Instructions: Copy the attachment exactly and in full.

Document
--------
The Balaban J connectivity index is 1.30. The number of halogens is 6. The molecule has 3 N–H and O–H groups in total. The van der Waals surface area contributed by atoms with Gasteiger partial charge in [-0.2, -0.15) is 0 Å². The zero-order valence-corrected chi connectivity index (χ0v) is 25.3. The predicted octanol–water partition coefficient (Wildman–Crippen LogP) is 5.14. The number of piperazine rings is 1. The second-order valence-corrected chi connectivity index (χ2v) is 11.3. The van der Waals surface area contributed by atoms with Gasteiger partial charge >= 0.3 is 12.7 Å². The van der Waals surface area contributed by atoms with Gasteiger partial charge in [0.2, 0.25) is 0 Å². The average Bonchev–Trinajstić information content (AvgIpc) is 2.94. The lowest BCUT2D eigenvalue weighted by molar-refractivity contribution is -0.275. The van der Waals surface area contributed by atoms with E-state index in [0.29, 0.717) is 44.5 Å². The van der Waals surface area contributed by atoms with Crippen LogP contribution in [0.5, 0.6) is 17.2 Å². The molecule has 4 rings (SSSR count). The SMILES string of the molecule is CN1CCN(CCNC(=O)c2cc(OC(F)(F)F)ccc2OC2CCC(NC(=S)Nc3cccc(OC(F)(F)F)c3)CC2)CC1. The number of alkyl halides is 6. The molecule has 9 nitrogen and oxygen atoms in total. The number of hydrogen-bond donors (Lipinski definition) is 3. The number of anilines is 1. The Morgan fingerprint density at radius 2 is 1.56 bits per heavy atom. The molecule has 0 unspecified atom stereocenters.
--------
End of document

The Balaban J connectivity index is 1.30. The number of halogens is 6. The molecule has 3 N–H and O–H groups in total. The van der Waals surface area contributed by atoms with Gasteiger partial charge in [-0.2, -0.15) is 0 Å². The zero-order valence-corrected chi connectivity index (χ0v) is 25.3. The predicted octanol–water partition coefficient (Wildman–Crippen LogP) is 5.14. The number of piperazine rings is 1. The second-order valence-corrected chi connectivity index (χ2v) is 11.3. The van der Waals surface area contributed by atoms with Gasteiger partial charge >= 0.3 is 12.7 Å². The van der Waals surface area contributed by atoms with Gasteiger partial charge in [0.2, 0.25) is 0 Å². The average Bonchev–Trinajstić information content (AvgIpc) is 2.94. The lowest BCUT2D eigenvalue weighted by molar-refractivity contribution is -0.275. The van der Waals surface area contributed by atoms with E-state index in [0.29, 0.717) is 44.5 Å². The van der Waals surface area contributed by atoms with Crippen LogP contribution in [0.5, 0.6) is 17.2 Å². The molecule has 4 rings (SSSR count). The SMILES string of the molecule is CN1CCN(CCNC(=O)c2cc(OC(F)(F)F)ccc2OC2CCC(NC(=S)Nc3cccc(OC(F)(F)F)c3)CC2)CC1. The number of alkyl halides is 6. The molecule has 9 nitrogen and oxygen atoms in total. The number of hydrogen-bond donors (Lipinski definition) is 3. The number of anilines is 1. The Morgan fingerprint density at radius 2 is 1.56 bits per heavy atom. The molecule has 0 unspecified atom stereocenters.